Lower the voting age
“This world’s leaders are growing older and so are their opinions”
In this modern world, modern solutions must be made by young people. Why?
This world’s leaders are growing older and so are their opinions. Fresh minds and voices must be heard in democracy to balance the new and the wise. This is important when thinking about the voting age.
For one thing, many politicians have aging viewpoints on rights, labour and many other topics which need to be freshened by the youth’s mind. Voting is a huge part of democracy meaning more youth voters will ensure a balance of age in our society.
Another important point is the decisions made today affect the future, one where the youth will live, and the elderly will leave. They will leave behind a legacy of the necessary change in their lifetime but not ones needed in ours.
The ability to be economically active by having a small part time Saturday job and getting a national insurance number allows you a right to make decisions in our government. That is a key factor in believing that the voting limit should be 16. This means that you can change decisions in education and helping student mental health because they are taking their GCSE as well as influencing the working world.
However, one important thing to remember is the vote casted at this age should not be influenced by a parent or the media. This age limit comes with a negative side. You must education yourself on what you would be voting for and researching the candidates manifesto to make a vote that will positively impact your future and those who surround you.
Emilia, 14, Leicester
Read more from Emilia
– – –
“young people are often not able to express their values and views – we don’t get a voice”
One reason, for me, in favour of lowering the voting age to 16 is that the referendum on whether to remain in the EU or not made me realise that young people are often not able to express their values and views – we don’t get a voice. The Brexit vote was so frustrating for me as I felt that older people were making decisions that would have a huge impact on the future of younger people. My grandmother, for example, voted for Brexit whereas I would not have voted in this way. However, I had no say.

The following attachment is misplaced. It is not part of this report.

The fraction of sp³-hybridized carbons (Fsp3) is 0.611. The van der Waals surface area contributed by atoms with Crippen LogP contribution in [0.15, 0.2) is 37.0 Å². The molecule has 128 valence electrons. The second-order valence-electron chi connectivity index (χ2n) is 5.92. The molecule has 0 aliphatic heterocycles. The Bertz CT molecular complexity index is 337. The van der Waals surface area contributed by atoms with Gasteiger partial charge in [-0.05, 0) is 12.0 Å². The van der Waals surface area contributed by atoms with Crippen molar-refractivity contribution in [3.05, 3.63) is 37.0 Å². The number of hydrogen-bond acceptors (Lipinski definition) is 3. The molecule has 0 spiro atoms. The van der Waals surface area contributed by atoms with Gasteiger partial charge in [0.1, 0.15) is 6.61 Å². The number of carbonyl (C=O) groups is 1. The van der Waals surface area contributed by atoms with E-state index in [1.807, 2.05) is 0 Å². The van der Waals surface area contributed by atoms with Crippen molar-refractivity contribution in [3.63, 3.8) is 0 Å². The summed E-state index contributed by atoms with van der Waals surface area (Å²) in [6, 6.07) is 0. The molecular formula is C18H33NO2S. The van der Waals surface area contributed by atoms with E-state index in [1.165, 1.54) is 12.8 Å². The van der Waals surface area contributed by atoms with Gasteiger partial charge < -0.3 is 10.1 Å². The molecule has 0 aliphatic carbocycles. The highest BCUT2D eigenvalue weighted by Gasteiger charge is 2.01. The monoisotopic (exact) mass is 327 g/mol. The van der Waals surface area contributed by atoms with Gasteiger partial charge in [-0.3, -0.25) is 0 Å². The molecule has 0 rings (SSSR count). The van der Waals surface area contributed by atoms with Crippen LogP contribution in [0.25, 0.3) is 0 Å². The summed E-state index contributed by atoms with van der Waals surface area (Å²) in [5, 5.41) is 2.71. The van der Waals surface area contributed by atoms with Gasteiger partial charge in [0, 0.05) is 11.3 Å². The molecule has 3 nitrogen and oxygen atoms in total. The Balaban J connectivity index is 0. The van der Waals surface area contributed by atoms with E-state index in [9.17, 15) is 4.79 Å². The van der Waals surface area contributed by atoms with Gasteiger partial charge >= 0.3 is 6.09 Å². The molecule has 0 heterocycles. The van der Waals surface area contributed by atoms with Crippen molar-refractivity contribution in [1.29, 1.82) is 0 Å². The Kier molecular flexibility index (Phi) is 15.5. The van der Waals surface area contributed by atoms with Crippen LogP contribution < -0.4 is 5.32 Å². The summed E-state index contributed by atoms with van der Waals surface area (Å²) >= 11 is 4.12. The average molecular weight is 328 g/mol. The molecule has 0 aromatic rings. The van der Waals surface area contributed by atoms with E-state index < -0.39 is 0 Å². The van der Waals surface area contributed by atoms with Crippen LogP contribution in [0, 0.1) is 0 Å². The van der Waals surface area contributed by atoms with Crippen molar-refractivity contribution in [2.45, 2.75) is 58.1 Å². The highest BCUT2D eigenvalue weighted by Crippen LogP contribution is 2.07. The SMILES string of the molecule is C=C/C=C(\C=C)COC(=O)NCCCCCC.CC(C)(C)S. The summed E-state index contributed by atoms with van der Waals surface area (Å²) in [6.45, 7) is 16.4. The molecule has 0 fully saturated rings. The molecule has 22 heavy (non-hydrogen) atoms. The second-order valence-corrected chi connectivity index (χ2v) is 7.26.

On the other hand, there is the argument that not all young people, currently under the voting age, have the experience or knowledge to vote. However, it could also be argued that people over the age of 18 may not have the experience to do this either! I feel that many of my friends have enough knowledge of their own values and what they think is right, to vote on issues like Brexit or to vote on the political party which they want in government. To be honest, if voting in the ‘right’ way or voting in a ‘mature’ way was the criteria, we wouldn’t have a democracy, and maybe a lot of adults would not be allowed to vote either! Maturity does not necessarily have anything to do with age.
- If the voting age is lowered to 16 it would really increase the participation on election day which is important as there is too much voter apathy.
- Many young people have responsibilities; many under 18s already cope with the enormous stress and pressure of GCSEs and A levels, some are carers, some do voluntary work and many are already in paid employment in one form or another. I think that a number of young people under 18 have shown that they contribute to society and their community in an important way and, therefore, that they have the ability to make a sensible decision about the person they want to represent them in parliament.
- Young people are already allowed to learn to drive at 17, an extremely responsible thing to be able to do.
- You can get married at 16, with parental consent.